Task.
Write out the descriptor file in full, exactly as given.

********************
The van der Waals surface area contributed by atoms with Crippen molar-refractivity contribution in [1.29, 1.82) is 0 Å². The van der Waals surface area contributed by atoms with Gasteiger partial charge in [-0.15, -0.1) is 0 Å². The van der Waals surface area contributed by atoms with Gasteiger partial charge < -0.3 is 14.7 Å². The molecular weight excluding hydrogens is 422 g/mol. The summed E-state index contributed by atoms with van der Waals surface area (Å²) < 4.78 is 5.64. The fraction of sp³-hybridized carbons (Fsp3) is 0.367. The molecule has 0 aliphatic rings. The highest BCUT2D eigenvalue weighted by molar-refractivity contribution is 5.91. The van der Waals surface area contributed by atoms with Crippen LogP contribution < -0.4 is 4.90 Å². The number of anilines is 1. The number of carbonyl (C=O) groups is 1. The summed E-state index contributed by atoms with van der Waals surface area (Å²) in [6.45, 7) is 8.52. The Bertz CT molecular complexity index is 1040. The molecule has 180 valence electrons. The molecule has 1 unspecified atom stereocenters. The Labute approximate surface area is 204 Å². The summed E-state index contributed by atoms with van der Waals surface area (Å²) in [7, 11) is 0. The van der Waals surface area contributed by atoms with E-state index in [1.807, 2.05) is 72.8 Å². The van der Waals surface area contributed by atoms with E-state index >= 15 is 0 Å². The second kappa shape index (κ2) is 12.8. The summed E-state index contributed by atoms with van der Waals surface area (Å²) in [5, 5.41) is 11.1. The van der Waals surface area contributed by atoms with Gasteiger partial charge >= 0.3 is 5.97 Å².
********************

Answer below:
The van der Waals surface area contributed by atoms with Crippen molar-refractivity contribution in [1.29, 1.82) is 0 Å². The van der Waals surface area contributed by atoms with Gasteiger partial charge in [-0.15, -0.1) is 0 Å². The van der Waals surface area contributed by atoms with Gasteiger partial charge < -0.3 is 14.7 Å². The molecular weight excluding hydrogens is 422 g/mol. The summed E-state index contributed by atoms with van der Waals surface area (Å²) < 4.78 is 5.64. The fraction of sp³-hybridized carbons (Fsp3) is 0.367. The molecule has 0 aliphatic rings. The highest BCUT2D eigenvalue weighted by molar-refractivity contribution is 5.91. The van der Waals surface area contributed by atoms with Crippen LogP contribution < -0.4 is 4.90 Å². The number of anilines is 1. The number of carbonyl (C=O) groups is 1. The summed E-state index contributed by atoms with van der Waals surface area (Å²) in [6.45, 7) is 8.52. The Bertz CT molecular complexity index is 1040. The molecule has 180 valence electrons. The molecule has 1 unspecified atom stereocenters. The Labute approximate surface area is 204 Å². The summed E-state index contributed by atoms with van der Waals surface area (Å²) in [7, 11) is 0. The van der Waals surface area contributed by atoms with E-state index in [1.807, 2.05) is 72.8 Å². The van der Waals surface area contributed by atoms with E-state index >= 15 is 0 Å². The second kappa shape index (κ2) is 12.8. The summed E-state index contributed by atoms with van der Waals surface area (Å²) in [5, 5.41) is 11.1. The van der Waals surface area contributed by atoms with Gasteiger partial charge >= 0.3 is 5.97 Å².